Outside providers perform various functions for us, such as worldwide billing, collection, payment processing and payroll. These functions are critical to our operations and involve sensitive interactions between us and our advertisers, partners (e.g., Google Network members) and employees. While we have implemented service level agreements and have established monitoring controls, however if we do not successfully manage our service providers or if the service providers do not perform satisfactorily to agreed upon service levels, our operations could be disrupted resulting in advertiser, partner or employee dissatisfaction. In addition, our business, reputation and operating results could be adversely affected.

To the extent our revenues are paid in foreign currencies, and currency exchange rates become unfavorable, we may lose some of the economic value of the revenues in U.S. dollar terms.

As we expand our international operations, more of our customers may pay us in foreign currencies. Conducting business in currencies other than U.S. dollars subjects us to fluctuations in currency exchange rates. If the currency exchange rates were to change unfavorably, the value of net receivables we receive in foreign currencies and later convert to U.S. dollars after the unfavorable change would be diminished. This could have a negative impact on our reported operating results. Hedging strategies, such as forward contracts, options and foreign exchange swaps related to transaction exposures, that we have implemented or may implement to mitigate this risk may not eliminate our exposure to foreign exchange fluctuations. Additionally, hedging programs expose us to risks that could adversely affect our operating results, including the following:

 

   

We have limited experience in implementing or operating hedging programs. Hedging programs are inherently risky and we could lose money as a result of poor trades.

 

   

We may be unable to hedge currency risk for some transactions because of a high level of uncertainty or the inability to reasonably estimate our foreign exchange exposures.

 

   

We may be unable to acquire foreign exchange hedging instruments in some of the geographic areas where we do business, or, where these derivatives are available, we may not be able to acquire enough of them to fully offset our exposure.

We may have exposure to greater than anticipated tax liabilities.

Our future income taxes could be adversely affected by earnings being lower than anticipated in jurisdictions where we have lower statutory rates and higher than anticipated in jurisdictions where we have

 

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higher statutory rates, by changes in the valuation of our deferred tax assets and liabilities or by changes in tax laws, regulations, accounting principles or interpretations thereof. Our determination of our tax liability is always subject to review by applicable tax authorities. Any adverse outcome of such a review could have a negative effect on our operating results and financial condition. In addition, the determination of our worldwide provision for income taxes and other tax liabilities requires significant judgment and there are many transactions and calculations where the ultimate tax determination is uncertain. Although we believe our estimates are reasonable, the ultimate tax outcome may differ from the amounts recorded in our financial statements and may materially affect our financial results in the period or periods for which such determination is made.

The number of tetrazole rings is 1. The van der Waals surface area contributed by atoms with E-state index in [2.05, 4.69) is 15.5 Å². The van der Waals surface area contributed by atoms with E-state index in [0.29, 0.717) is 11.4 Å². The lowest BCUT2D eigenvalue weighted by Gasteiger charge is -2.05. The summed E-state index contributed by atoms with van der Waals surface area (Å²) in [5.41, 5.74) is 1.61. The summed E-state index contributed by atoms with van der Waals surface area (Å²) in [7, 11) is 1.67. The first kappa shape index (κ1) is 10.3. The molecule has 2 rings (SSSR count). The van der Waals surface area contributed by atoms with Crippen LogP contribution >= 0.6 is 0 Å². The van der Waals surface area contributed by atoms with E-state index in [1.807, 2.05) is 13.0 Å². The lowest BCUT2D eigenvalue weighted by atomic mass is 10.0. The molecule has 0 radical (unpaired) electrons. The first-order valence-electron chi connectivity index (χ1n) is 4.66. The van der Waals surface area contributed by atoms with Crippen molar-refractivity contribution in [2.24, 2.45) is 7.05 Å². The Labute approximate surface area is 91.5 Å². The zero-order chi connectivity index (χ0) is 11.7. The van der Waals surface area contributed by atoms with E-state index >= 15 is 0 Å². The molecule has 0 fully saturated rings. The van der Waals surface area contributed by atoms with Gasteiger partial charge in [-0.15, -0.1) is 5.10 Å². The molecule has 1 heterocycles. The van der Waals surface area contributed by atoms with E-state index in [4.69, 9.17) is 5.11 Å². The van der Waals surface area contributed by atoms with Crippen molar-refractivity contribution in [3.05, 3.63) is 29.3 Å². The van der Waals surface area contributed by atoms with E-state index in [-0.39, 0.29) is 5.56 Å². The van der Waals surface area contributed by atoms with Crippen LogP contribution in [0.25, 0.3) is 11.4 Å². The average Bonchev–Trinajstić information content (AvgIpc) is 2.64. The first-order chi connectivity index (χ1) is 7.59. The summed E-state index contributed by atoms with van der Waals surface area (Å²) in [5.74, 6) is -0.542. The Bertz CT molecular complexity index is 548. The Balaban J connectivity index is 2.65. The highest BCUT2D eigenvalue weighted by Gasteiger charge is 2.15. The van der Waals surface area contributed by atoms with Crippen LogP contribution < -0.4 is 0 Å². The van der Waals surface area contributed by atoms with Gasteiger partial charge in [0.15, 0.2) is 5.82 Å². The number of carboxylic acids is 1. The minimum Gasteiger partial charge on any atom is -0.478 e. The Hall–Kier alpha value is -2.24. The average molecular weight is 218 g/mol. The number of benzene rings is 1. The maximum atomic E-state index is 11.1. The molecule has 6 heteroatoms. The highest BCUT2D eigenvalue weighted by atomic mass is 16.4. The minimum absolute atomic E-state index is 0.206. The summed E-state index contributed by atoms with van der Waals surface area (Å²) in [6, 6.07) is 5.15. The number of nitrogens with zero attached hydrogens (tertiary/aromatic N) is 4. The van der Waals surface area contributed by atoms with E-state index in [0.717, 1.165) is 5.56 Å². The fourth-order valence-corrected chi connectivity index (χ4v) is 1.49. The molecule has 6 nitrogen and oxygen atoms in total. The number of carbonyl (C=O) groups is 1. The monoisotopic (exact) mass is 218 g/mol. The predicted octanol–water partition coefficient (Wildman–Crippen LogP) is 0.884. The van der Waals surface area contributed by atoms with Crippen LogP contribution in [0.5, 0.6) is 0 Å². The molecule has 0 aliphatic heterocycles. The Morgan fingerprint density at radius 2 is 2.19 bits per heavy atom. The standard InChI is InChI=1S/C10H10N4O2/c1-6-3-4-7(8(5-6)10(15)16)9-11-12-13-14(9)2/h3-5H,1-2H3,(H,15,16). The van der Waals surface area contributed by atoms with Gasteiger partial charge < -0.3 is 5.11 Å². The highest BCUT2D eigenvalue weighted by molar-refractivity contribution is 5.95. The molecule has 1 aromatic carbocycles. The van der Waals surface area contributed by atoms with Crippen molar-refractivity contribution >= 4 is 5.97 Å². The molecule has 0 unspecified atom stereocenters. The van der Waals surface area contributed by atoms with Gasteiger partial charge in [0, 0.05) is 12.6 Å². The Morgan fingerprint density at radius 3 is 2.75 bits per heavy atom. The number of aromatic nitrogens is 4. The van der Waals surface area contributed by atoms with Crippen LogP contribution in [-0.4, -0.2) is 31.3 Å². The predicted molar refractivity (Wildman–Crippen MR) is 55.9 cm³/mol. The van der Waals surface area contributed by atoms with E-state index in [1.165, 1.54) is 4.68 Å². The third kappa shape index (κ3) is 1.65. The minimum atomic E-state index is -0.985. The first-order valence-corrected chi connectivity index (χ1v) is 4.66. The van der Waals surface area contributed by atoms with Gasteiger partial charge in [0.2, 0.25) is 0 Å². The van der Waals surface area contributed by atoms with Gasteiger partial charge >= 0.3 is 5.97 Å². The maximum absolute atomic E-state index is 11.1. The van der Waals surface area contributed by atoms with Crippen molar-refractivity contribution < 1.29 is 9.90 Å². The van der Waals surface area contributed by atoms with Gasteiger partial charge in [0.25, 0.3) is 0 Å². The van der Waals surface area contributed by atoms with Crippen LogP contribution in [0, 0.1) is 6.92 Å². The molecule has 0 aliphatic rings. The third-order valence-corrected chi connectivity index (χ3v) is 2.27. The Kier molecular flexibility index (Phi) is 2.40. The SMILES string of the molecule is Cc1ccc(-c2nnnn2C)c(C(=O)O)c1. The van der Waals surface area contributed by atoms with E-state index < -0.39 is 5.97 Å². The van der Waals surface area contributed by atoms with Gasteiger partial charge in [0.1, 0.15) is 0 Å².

Risks Related to Ownership of our Common Stock

The trading price for our Class A common stock has been and may continue to be volatile.

The trading price of our Class A common stock has been volatile since our initial public offering and will likely continue to be volatile. The trading price of our Class A common stock may fluctuate widely in response to various factors, some of which are beyond our control. These factors include:

 

   

Quarterly variations in our results of operations or those of our competitors.

 

   

Announcements by us or our competitors of acquisitions, new products, significant contracts, commercial relationships or capital commitments.

 

   

Recommendations by securities analysts or changes in earnings estimates.

 

   

Announcements about our earnings that are not in line with analyst expectations, the risk of which is enhanced because it is our policy not to give guidance on earnings.

 

   

Announcements by our competitors of their earnings that are not in line with analyst expectations.

 

   

The volume of shares of Class A common stock available for public sale.

 

   

Sales of stock by us or by our stockholders.